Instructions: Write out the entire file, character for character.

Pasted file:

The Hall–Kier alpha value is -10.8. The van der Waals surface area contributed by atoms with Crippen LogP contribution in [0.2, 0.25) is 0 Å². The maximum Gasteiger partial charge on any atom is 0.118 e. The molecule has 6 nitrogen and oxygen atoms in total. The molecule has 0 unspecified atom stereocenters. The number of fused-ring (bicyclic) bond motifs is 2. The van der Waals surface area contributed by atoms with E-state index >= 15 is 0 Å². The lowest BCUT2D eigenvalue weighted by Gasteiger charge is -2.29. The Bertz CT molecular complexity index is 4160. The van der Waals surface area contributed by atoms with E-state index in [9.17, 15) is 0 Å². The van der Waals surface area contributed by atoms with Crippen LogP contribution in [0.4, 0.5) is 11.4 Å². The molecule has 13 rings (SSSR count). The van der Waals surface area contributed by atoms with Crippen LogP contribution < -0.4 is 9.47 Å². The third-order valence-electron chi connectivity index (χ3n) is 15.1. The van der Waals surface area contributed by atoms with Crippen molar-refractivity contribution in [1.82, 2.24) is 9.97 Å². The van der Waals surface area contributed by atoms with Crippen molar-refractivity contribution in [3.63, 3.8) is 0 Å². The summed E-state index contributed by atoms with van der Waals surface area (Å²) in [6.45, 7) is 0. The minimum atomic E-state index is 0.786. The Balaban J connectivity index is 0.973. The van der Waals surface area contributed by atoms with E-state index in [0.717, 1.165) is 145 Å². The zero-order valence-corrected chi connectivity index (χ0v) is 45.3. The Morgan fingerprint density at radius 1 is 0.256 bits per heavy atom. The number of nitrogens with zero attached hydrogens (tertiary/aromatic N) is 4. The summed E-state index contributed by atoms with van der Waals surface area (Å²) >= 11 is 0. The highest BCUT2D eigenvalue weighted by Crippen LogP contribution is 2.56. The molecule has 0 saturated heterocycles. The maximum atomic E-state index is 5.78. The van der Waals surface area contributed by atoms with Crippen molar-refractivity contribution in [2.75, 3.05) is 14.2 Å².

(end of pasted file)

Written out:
The Hall–Kier alpha value is -10.8. The van der Waals surface area contributed by atoms with Crippen LogP contribution in [0.2, 0.25) is 0 Å². The maximum Gasteiger partial charge on any atom is 0.118 e. The molecule has 6 nitrogen and oxygen atoms in total. The molecule has 0 unspecified atom stereocenters. The number of fused-ring (bicyclic) bond motifs is 2. The van der Waals surface area contributed by atoms with E-state index >= 15 is 0 Å². The lowest BCUT2D eigenvalue weighted by Gasteiger charge is -2.29. The Bertz CT molecular complexity index is 4160. The van der Waals surface area contributed by atoms with E-state index in [9.17, 15) is 0 Å². The van der Waals surface area contributed by atoms with Crippen LogP contribution in [0.4, 0.5) is 11.4 Å². The molecule has 13 rings (SSSR count). The van der Waals surface area contributed by atoms with Crippen LogP contribution < -0.4 is 9.47 Å². The third-order valence-electron chi connectivity index (χ3n) is 15.1. The van der Waals surface area contributed by atoms with Crippen molar-refractivity contribution in [1.82, 2.24) is 9.97 Å². The van der Waals surface area contributed by atoms with Crippen molar-refractivity contribution in [3.63, 3.8) is 0 Å². The summed E-state index contributed by atoms with van der Waals surface area (Å²) in [6.45, 7) is 0. The minimum atomic E-state index is 0.786. The Balaban J connectivity index is 0.973. The van der Waals surface area contributed by atoms with E-state index in [0.717, 1.165) is 145 Å². The zero-order valence-corrected chi connectivity index (χ0v) is 45.3. The Morgan fingerprint density at radius 1 is 0.256 bits per heavy atom. The number of nitrogens with zero attached hydrogens (tertiary/aromatic N) is 4. The summed E-state index contributed by atoms with van der Waals surface area (Å²) >= 11 is 0. The highest BCUT2D eigenvalue weighted by Crippen LogP contribution is 2.56. The molecule has 0 saturated heterocycles. The maximum atomic E-state index is 5.78. The van der Waals surface area contributed by atoms with Crippen molar-refractivity contribution in [2.75, 3.05) is 14.2 Å².